Long versus short inspiratory times in neonates receiving mechanical ventilation

  • Kamlin C
  • Davis P
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BACKGROUND: When intermittent positive pressure ventilation (IPPV) was introduced in newborn infants with hypoxic respiratory failure from hyaline membrane disease (HMD), mortality was high and air leaks problematic. This barotrauma was caused by the high peak inspiratory pressures (PIP) required to oxygenate stiff lungs. The primary determinants of mean airway pressure (and thus oxygenation) on a conventional ventilator are the inspiratory time (IT), PIP, positive end expiratory pressure and gas flow rates. In the 1970s uncontrolled studies on a small number of infants demonstrated a benefit in reducing barotrauma using a long IT and slow rates. This strategy was subsequently widely adopted. Current neonatal ventilators have been designed to minimise lung injury but rates of bronchopulmonary dysplasia (BPD) remain high. It is therefore important that the inspiratory time causing least harm is used. OBJECTIVES: To determine in mechanically ventilated newborn infants whether the use of a long rather than a short IT reduces the rates of death, air leak and BPD. SEARCH STRATEGY: The standard search strategy of the Cochrane Neonatal Review Group (CNRG) was used. Searches of electronic and other databases were performed. These included MEDLINE (1966 - April 2004) and the Cochrane Central Register of Controlled Trials (CENTRAL, The Cochrane Library, Issue 4, 2003). In order to detect trials that may not have been published, the abstracts of the Society for Pediatric Research, and the European Society for Pediatric Research were searched from 1998 - 2003. SELECTION CRITERIA: All randomised and quasi-randomised controlled trials enrolling mechanically ventilated infants with or without respiratory pathology evaluating the use of long versus short IT (including randomised crossover studies with outcomes restricted to differences in oxygenation). DATA COLLECTION AND ANALYSIS: The standard method of the Cochrane Collaboration and its Neonatal Review Group were used. Two authors independently assessed eligibility, and the methodological quality of each trial, and extracted the data. The data were analysed using relative risk (RR) and risk difference (RD) and their 95% confidence intervals. A fixed effect model was used for meta-analyses. MAIN RESULTS: In five studies, recruiting a total of 694 infants, a long IT was associated with a significant increase in air leak [typical RR 1.56 (1.25, 1.94), RD 0.13 (0.07, 0.20), NNT 8 (5, 14)]. There was no significant difference in the incidence of BPD. Long IT was associated with an increase in mortality before hospital discharge that reached borderline statistical significance [typical RR 1.26 (1.00, 1.59), RD 0.07 (0.00, 0.13)]. REVIEWERS' CONCLUSIONS: Caution should be exercised in applying these results to modern neonatal intensive care, because the studies included in this review were conducted prior to the introduction of antenatal steroids, post natal surfactant and the use of synchronised modes of ventilatory support. Most of the participants had single pathology (HMD) and no studies examined the effects of IT on newborns ventilated for other reasons such as meconium aspiration and congenital heart disease (lungs with normal compliance). However, the increased rates of air leaks and deaths using long ITs are clinically important; thus, infants with poorly compliant lungs should be ventilated with a short IT.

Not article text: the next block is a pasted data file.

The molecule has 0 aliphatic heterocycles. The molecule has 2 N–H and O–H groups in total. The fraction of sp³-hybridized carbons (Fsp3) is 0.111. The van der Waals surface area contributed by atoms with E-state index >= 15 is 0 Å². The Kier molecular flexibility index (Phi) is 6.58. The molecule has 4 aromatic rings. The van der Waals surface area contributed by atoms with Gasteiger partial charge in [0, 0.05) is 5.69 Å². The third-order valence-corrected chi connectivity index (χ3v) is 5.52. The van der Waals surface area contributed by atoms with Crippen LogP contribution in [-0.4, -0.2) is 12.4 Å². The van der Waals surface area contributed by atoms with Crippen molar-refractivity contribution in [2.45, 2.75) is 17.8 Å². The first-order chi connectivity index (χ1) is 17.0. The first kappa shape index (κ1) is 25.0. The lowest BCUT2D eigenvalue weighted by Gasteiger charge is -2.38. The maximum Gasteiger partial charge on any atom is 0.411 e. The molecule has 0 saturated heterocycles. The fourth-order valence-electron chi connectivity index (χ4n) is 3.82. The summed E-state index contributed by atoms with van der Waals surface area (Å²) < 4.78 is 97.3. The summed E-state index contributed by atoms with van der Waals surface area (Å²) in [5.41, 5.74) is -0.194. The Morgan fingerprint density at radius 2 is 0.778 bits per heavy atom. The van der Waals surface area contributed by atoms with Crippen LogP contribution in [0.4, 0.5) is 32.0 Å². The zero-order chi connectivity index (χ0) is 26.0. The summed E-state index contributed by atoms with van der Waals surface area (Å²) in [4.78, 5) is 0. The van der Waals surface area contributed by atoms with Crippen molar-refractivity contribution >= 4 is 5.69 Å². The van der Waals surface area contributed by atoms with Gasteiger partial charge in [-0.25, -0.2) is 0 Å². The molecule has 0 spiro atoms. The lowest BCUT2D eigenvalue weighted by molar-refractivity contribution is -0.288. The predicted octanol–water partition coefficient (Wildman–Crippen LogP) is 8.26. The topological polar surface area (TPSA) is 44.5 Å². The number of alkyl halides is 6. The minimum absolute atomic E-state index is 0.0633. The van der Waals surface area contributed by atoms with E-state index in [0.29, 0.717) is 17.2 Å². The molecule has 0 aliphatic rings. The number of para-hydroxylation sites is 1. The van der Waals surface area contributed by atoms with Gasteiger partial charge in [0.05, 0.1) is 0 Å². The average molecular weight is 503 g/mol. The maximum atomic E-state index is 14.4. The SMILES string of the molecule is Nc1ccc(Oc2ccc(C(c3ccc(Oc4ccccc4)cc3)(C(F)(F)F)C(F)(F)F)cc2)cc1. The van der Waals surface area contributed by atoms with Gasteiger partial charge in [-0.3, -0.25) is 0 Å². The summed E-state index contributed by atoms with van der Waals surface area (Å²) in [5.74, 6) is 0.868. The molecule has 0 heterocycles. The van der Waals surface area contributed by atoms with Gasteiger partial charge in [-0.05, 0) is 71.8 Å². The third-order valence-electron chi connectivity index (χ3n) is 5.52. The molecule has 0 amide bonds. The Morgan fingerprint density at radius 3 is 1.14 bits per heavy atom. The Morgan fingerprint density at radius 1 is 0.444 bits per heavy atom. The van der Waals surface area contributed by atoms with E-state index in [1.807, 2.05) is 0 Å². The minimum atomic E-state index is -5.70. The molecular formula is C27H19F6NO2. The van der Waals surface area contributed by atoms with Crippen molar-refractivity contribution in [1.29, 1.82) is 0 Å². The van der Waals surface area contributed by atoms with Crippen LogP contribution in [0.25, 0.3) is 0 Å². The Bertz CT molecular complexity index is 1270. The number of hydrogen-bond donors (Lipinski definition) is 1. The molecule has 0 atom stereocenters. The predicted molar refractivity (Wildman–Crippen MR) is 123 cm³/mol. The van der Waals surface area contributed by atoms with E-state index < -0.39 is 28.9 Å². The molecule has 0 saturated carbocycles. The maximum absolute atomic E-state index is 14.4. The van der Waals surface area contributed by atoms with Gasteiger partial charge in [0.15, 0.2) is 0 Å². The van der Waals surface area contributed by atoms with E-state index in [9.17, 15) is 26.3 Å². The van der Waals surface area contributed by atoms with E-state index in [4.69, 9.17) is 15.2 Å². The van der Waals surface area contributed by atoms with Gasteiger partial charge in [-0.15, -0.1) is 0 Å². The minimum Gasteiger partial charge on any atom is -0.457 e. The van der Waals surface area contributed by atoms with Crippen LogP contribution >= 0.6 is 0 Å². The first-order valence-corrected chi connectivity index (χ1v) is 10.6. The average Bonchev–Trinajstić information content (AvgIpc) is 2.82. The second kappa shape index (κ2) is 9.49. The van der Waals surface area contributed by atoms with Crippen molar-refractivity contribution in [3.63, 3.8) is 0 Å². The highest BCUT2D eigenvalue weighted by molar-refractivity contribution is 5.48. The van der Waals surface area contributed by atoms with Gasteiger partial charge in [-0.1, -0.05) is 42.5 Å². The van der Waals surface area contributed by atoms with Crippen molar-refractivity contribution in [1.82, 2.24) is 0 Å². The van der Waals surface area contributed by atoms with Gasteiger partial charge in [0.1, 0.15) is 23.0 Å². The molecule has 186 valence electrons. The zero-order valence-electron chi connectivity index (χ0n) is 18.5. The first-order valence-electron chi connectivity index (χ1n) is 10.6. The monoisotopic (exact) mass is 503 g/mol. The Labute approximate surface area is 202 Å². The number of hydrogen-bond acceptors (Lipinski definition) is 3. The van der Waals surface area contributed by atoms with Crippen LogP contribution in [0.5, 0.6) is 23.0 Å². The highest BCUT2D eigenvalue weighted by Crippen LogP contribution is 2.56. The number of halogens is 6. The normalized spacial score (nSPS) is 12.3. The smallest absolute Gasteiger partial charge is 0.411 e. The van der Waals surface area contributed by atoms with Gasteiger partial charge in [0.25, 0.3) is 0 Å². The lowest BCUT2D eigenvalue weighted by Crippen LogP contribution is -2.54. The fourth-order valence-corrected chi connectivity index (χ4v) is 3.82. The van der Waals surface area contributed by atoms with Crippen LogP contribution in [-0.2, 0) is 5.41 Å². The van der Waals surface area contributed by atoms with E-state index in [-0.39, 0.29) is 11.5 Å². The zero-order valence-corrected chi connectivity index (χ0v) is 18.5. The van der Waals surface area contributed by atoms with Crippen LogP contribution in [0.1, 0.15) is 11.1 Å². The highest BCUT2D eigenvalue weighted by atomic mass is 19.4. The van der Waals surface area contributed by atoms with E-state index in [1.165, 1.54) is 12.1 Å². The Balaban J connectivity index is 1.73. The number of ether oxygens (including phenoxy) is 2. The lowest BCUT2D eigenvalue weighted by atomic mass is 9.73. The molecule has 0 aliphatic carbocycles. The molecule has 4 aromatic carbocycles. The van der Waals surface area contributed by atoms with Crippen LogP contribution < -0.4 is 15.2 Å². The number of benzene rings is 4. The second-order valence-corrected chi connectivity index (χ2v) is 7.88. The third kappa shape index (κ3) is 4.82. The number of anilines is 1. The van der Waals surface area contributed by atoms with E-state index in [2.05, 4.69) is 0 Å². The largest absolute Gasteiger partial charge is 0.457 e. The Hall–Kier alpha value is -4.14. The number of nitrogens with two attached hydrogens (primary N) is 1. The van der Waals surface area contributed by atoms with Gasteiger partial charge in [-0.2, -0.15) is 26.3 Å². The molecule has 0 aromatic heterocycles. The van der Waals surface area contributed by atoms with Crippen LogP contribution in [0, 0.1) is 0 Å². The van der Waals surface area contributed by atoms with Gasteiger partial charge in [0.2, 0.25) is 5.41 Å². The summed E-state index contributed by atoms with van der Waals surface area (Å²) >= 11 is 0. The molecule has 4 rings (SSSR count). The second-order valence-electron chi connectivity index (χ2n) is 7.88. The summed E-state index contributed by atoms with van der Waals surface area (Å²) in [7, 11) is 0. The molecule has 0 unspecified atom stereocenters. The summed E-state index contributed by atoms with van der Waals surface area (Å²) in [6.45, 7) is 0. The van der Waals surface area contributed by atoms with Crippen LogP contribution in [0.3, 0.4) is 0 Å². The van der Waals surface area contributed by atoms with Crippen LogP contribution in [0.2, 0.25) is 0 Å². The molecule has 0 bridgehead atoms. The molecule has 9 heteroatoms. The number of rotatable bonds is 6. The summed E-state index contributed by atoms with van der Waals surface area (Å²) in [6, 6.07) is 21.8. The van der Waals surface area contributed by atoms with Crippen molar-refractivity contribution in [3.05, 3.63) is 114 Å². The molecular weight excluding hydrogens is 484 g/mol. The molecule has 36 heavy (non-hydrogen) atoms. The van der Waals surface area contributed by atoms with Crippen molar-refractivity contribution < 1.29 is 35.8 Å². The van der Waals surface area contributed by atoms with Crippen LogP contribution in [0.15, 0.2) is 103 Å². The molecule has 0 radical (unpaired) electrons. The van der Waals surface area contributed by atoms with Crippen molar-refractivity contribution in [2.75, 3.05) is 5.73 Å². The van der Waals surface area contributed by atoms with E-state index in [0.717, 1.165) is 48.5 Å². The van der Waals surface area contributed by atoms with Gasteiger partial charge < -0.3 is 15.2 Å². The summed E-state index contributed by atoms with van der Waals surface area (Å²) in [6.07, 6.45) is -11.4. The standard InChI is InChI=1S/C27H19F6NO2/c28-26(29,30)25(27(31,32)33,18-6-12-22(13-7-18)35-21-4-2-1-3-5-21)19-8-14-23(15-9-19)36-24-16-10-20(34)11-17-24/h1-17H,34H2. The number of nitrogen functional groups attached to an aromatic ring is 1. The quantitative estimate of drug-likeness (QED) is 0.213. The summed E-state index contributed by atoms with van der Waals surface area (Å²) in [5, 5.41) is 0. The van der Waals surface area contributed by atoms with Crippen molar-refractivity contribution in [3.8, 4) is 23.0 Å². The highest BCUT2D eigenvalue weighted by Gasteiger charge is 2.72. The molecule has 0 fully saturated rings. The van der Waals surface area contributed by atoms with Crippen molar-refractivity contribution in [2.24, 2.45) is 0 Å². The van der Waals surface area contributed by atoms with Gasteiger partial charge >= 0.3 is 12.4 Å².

Kamlin, C. O. F., & Davis, P. G. (2003). Long versus short inspiratory times in neonates receiving mechanical ventilation. Cochrane Database of Systematic Reviews. https://doi.org/10.1002/14651858.cd004503.pub2

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